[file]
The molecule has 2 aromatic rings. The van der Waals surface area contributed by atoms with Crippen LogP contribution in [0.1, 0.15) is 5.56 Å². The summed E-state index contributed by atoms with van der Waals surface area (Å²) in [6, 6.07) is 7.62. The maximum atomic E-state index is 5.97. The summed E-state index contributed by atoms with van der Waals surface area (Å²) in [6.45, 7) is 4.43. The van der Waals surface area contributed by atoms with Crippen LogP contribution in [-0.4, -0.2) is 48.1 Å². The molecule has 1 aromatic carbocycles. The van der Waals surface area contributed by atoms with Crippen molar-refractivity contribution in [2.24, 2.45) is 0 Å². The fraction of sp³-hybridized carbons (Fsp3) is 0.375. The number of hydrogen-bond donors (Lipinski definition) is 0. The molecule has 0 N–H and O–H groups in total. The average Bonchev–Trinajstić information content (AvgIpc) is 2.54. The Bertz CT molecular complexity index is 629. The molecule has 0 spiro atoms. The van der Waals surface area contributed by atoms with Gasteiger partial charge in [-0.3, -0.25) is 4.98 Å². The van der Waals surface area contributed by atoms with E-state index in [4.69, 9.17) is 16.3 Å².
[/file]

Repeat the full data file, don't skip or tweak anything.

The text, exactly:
The molecule has 2 aromatic rings. The van der Waals surface area contributed by atoms with Crippen LogP contribution in [0.1, 0.15) is 5.56 Å². The summed E-state index contributed by atoms with van der Waals surface area (Å²) in [6, 6.07) is 7.62. The maximum atomic E-state index is 5.97. The summed E-state index contributed by atoms with van der Waals surface area (Å²) in [6.45, 7) is 4.43. The van der Waals surface area contributed by atoms with Crippen LogP contribution in [-0.4, -0.2) is 48.1 Å². The molecule has 1 aromatic carbocycles. The van der Waals surface area contributed by atoms with Crippen molar-refractivity contribution in [2.24, 2.45) is 0 Å². The fraction of sp³-hybridized carbons (Fsp3) is 0.375. The number of hydrogen-bond donors (Lipinski definition) is 0. The molecule has 0 N–H and O–H groups in total. The average Bonchev–Trinajstić information content (AvgIpc) is 2.54. The Bertz CT molecular complexity index is 629. The molecule has 0 spiro atoms. The van der Waals surface area contributed by atoms with Gasteiger partial charge in [-0.3, -0.25) is 4.98 Å². The van der Waals surface area contributed by atoms with E-state index in [4.69, 9.17) is 16.3 Å².